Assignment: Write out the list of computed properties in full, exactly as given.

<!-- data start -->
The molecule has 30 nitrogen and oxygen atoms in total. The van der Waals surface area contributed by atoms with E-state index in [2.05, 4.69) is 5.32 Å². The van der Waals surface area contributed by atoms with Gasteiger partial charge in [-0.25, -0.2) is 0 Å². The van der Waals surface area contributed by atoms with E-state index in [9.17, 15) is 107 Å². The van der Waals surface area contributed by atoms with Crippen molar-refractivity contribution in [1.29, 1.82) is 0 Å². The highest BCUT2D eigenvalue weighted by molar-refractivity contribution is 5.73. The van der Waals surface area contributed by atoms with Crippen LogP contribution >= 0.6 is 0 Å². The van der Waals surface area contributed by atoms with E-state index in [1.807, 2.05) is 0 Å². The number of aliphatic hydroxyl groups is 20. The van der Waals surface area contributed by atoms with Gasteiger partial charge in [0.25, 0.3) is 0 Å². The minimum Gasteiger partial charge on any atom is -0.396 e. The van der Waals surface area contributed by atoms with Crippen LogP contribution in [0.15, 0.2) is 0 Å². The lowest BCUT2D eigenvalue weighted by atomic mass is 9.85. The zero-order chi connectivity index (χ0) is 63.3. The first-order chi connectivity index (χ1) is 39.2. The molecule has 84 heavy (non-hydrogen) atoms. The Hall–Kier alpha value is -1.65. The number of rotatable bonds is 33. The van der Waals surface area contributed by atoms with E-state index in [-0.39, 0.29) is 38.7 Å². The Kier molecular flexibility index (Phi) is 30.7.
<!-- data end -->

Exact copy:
The molecule has 30 nitrogen and oxygen atoms in total. The van der Waals surface area contributed by atoms with E-state index in [2.05, 4.69) is 5.32 Å². The van der Waals surface area contributed by atoms with Gasteiger partial charge in [-0.25, -0.2) is 0 Å². The van der Waals surface area contributed by atoms with E-state index in [9.17, 15) is 107 Å². The van der Waals surface area contributed by atoms with Crippen molar-refractivity contribution in [1.29, 1.82) is 0 Å². The highest BCUT2D eigenvalue weighted by molar-refractivity contribution is 5.73. The van der Waals surface area contributed by atoms with Crippen LogP contribution >= 0.6 is 0 Å². The van der Waals surface area contributed by atoms with E-state index in [1.807, 2.05) is 0 Å². The number of aliphatic hydroxyl groups is 20. The van der Waals surface area contributed by atoms with Gasteiger partial charge in [0.25, 0.3) is 0 Å². The minimum Gasteiger partial charge on any atom is -0.396 e. The van der Waals surface area contributed by atoms with Crippen LogP contribution in [0.15, 0.2) is 0 Å². The lowest BCUT2D eigenvalue weighted by atomic mass is 9.85. The zero-order chi connectivity index (χ0) is 63.3. The first-order chi connectivity index (χ1) is 39.2. The molecule has 84 heavy (non-hydrogen) atoms. The Hall–Kier alpha value is -1.65. The number of rotatable bonds is 33. The van der Waals surface area contributed by atoms with E-state index in [-0.39, 0.29) is 38.7 Å². The Kier molecular flexibility index (Phi) is 30.7.